This is a tale of how a relatively simply upgrade to Neville Roberts’ Studer A810 turned into a major problem, and how it led him to find a company that specialises in Studer MPU boards – solving all his issues! Over to Neville…
While scanning interesting pages on eBay recently (as we do!), I happened to come across someone who was selling a non-volatile RAM chip upgrade for a Studer A810 open-reel tape deck. “A what?” you might be asking. Allow me to elaborate…
As the proud owner of a Studer A810 tape deck, I’ve invested in having it fully serviced and have upgraded all of the key components in the audio chain. I’ve then carefully set the machine up using MRL test tapes. These tapes allow you to set the playback and record equalisations for your machine, and all of these settings are stored in a volatile RAM chip on the MPU (multiprocessor unit) board. The memory remembers all of the settings and is kept alive with a rechargeable battery that’s soldered to the MPU board. Nowadays, you can get non-volatile memory that doesn’t need a battery, but such memory wasn’t around when my Studer machine was designed.
The Studer’s original battery was NiCad and was known to start leaking after a few years, causing disastrous corrosion of the PCB tracks and adjacent components. Fortunately, I was able to replace the battery with a newer Nickel Metal Hydride battery. The issue for me is that even this newer battery has a limited lifespan and should be replaced every 10 years. After a few battery replacements over the years, the PCB track was beginning to look a bit worse for wear, but my trusty 15W Antex soldering iron and a solder sucker did the trick and I was able to replace the battery. However, I was very excited to find someone who had designed a direct replacement for the volatile RAM chip, which would mean an end to regular replacement of the on-board battery. The NV (non-volative) RAM uses F-RAM technology that will hold the data for many decades. Result!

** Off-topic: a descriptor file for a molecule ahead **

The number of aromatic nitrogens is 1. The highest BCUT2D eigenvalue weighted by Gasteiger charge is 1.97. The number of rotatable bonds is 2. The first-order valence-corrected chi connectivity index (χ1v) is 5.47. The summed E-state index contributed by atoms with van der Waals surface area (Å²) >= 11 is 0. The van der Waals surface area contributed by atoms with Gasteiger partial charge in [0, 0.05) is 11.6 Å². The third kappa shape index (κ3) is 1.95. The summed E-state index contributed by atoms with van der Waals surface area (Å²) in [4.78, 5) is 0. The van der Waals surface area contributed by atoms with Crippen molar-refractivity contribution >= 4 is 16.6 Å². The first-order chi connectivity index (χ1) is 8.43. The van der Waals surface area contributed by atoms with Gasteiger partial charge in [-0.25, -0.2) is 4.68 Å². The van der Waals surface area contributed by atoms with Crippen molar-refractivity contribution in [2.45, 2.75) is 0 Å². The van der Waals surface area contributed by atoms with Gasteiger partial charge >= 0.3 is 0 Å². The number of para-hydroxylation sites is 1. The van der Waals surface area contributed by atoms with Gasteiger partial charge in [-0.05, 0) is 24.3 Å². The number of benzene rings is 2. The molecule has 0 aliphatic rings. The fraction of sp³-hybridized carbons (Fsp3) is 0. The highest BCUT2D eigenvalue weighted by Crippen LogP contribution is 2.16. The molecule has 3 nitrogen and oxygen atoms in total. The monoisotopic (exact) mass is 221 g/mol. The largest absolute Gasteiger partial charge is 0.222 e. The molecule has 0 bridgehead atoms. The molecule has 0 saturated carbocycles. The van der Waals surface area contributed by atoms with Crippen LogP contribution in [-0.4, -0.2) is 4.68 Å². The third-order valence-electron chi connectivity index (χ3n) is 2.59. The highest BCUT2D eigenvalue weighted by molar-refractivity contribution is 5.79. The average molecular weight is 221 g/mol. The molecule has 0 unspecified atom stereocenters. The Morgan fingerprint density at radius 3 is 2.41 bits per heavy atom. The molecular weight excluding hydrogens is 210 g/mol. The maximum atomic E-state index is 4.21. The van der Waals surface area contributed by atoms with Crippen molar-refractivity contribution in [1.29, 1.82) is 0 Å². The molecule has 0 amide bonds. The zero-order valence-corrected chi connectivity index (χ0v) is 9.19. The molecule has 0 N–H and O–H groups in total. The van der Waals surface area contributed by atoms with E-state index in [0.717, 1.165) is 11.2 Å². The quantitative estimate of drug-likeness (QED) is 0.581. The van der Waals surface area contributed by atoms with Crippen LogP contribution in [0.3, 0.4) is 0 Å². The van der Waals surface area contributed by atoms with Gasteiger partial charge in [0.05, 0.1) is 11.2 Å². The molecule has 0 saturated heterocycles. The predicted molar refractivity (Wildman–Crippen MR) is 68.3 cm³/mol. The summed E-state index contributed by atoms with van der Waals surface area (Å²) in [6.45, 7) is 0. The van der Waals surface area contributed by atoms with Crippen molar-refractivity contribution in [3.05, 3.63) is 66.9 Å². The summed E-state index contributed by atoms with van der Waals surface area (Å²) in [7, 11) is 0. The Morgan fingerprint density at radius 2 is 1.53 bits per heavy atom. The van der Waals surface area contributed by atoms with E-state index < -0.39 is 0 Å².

I placed my order via eBay and found that my non-volatile RAM chip upgrade was being sold by an appropriately-named company called ‘Studer MPU Boards’, who have a website at www.studer-mpu-boards.com. The chip swiftly arrived and all I had to do was to remove the battery from the board and swap the chip over. This time, I used my snazzy temperature-controlled soldering iron and a solder sucker for the job of removing the battery. I then changed the IC6 chip on the board with the NV RAM chip and finally, I replaced the MPU board in my machine.
Of course, when changing the memory, all of the settings are forgotten. So, before doing this, I had stored all of the machine settings onto tape using a home-made lead and the procedure documented in the Studer manual, hence restoring the machine’s parameters after changing the battery wouldn’t be a problem. Another option is to write the settings down to enter them manually afterwards, which was especially important for me since I had taken great pains to set my machine up using MRL calibration tapes. So, now, my next job was to read my parameters stored on tape into the new NV RAM. Or so I thought….